“I’m reading (and enjoying) The Black-Inked Pearl. Echoes of Joyce, and Lewis Grassic Gibbon’s narrative style in Sunset Song …” – Morag Grant, Scottish music researcher

“I’ve been enjoying the very evocative chapters on Donegal. I like the way it plays with language and the poetic stream of consciousness. and there’s definitely a strong sense of a teenager awakening to adulthood in all sorts of ways!” – Janet Maybin, Schools literacy specialist, The Open University

“A lovely novel. What an extraordinary achievement, to switch from academic writing to this imaginative and exploratory fiction. I saw some of the author’s scholarly preoccupations coming through, notably the role of memory and quotation, and I loved the way Kate’s reflections are so bound up with poetry. The assemblage and juxtaposition of genres struck me as having an effect very much in keeping with African-language prose fiction, where genre boundaries are constantly breached and where long passages of oral poetry might be incorporated into a descriptive or narrative sequence. Very many very warm congratulations on pulling this off. I was fascinated to read about the starting point in a long series of dreams: the novel itself is a dream.”, Professor Karin Barber, Departments of African Studies and Anthropology, University of Birmingham, UK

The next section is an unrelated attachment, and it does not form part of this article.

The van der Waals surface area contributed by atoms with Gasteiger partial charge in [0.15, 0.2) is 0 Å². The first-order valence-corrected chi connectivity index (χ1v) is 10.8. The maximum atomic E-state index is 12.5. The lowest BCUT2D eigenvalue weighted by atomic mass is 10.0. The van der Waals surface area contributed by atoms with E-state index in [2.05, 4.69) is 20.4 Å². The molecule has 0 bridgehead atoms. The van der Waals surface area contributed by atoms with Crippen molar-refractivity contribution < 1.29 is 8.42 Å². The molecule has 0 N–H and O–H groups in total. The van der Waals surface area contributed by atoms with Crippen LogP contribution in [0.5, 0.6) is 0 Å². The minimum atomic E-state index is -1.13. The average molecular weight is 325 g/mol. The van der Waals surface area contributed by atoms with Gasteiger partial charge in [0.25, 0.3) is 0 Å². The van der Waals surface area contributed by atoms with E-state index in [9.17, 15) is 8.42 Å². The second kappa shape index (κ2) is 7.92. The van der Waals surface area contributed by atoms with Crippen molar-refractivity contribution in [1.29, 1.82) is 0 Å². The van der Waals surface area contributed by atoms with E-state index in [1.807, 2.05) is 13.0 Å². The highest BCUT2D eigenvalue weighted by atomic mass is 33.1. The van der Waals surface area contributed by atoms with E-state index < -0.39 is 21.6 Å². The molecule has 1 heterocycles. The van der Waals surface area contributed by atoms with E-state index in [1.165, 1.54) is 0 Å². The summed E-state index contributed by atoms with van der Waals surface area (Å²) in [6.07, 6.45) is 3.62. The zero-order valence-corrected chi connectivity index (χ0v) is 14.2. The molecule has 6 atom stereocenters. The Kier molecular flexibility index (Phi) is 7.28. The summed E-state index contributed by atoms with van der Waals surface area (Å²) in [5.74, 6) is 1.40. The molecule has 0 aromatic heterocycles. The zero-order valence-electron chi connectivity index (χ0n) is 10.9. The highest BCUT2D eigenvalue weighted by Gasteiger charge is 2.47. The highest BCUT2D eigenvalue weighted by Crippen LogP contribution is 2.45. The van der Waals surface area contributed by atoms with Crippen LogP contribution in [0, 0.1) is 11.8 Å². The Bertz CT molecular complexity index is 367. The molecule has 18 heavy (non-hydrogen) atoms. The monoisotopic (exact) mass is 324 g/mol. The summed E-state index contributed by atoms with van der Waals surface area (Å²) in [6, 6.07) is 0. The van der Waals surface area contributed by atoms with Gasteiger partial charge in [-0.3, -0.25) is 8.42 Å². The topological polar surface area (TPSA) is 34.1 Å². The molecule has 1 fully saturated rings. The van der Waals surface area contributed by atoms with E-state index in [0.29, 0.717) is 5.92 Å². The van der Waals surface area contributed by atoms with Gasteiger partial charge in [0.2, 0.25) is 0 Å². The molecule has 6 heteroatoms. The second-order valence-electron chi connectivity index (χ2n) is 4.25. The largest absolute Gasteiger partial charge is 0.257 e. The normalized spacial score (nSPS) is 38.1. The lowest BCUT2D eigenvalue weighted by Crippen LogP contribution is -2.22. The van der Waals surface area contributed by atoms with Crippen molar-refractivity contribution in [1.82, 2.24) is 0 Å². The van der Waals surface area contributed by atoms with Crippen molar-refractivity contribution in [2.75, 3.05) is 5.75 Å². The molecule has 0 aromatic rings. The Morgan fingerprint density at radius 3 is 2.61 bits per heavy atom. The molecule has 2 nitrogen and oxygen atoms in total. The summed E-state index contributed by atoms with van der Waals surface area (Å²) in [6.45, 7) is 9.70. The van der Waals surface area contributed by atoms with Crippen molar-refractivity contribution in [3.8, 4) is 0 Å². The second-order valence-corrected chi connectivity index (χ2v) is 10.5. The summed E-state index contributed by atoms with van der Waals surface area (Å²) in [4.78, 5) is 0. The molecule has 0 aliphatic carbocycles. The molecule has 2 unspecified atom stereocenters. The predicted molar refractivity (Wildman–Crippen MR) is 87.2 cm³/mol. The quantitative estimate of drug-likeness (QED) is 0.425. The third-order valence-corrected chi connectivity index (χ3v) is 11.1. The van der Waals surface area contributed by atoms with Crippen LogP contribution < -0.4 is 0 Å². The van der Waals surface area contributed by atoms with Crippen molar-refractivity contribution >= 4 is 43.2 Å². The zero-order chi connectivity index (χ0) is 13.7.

“Different, fresh. I loved the stream of consciousness Joycean style. Trance-like.” – Denise Saul, Poet and fiction writer, Winner of Poetry Book Society Pamphlet Choice 2007, London

“Thoroughly enjoyable.” – Yvette Purdy, University Course Manager, Milton Keynes

“Gripping.” – Rachel Backshall, Classics student, University of Oxford